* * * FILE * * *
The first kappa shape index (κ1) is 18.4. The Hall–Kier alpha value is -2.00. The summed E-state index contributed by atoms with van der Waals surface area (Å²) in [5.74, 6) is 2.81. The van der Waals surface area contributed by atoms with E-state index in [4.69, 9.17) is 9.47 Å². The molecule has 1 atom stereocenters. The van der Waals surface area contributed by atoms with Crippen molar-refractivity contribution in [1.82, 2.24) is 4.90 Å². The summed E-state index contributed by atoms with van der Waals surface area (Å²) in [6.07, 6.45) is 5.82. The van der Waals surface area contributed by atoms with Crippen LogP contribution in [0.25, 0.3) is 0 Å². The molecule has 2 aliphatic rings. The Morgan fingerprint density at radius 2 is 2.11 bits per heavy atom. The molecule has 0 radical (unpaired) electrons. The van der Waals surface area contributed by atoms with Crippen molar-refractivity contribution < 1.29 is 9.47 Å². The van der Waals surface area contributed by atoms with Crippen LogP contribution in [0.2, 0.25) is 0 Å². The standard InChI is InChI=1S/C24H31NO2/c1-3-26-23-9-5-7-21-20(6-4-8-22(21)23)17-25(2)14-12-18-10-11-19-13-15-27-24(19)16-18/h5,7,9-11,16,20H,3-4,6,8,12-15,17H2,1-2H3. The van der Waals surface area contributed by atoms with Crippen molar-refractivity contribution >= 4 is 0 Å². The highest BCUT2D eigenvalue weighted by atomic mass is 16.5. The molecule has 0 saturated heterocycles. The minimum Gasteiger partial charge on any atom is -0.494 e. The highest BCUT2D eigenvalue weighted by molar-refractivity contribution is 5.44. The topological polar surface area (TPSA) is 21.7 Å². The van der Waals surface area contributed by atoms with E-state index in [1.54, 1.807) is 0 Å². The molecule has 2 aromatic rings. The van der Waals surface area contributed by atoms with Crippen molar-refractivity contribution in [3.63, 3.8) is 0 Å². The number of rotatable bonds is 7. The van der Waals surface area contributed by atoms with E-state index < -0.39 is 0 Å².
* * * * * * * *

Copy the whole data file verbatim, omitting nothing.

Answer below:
The first kappa shape index (κ1) is 18.4. The Hall–Kier alpha value is -2.00. The summed E-state index contributed by atoms with van der Waals surface area (Å²) in [5.74, 6) is 2.81. The van der Waals surface area contributed by atoms with E-state index in [4.69, 9.17) is 9.47 Å². The molecule has 1 atom stereocenters. The van der Waals surface area contributed by atoms with Crippen molar-refractivity contribution in [1.82, 2.24) is 4.90 Å². The summed E-state index contributed by atoms with van der Waals surface area (Å²) in [6.07, 6.45) is 5.82. The van der Waals surface area contributed by atoms with Crippen LogP contribution in [0.25, 0.3) is 0 Å². The molecule has 2 aliphatic rings. The Morgan fingerprint density at radius 2 is 2.11 bits per heavy atom. The molecule has 0 radical (unpaired) electrons. The van der Waals surface area contributed by atoms with Crippen molar-refractivity contribution < 1.29 is 9.47 Å². The van der Waals surface area contributed by atoms with Crippen LogP contribution in [0.2, 0.25) is 0 Å². The standard InChI is InChI=1S/C24H31NO2/c1-3-26-23-9-5-7-21-20(6-4-8-22(21)23)17-25(2)14-12-18-10-11-19-13-15-27-24(19)16-18/h5,7,9-11,16,20H,3-4,6,8,12-15,17H2,1-2H3. The van der Waals surface area contributed by atoms with Crippen molar-refractivity contribution >= 4 is 0 Å². The highest BCUT2D eigenvalue weighted by atomic mass is 16.5. The molecule has 0 saturated heterocycles. The minimum Gasteiger partial charge on any atom is -0.494 e. The highest BCUT2D eigenvalue weighted by molar-refractivity contribution is 5.44. The topological polar surface area (TPSA) is 21.7 Å². The van der Waals surface area contributed by atoms with E-state index in [1.54, 1.807) is 0 Å². The molecule has 2 aromatic rings. The van der Waals surface area contributed by atoms with Crippen molar-refractivity contribution in [3.63, 3.8) is 0 Å². The number of rotatable bonds is 7. The van der Waals surface area contributed by atoms with E-state index < -0.39 is 0 Å².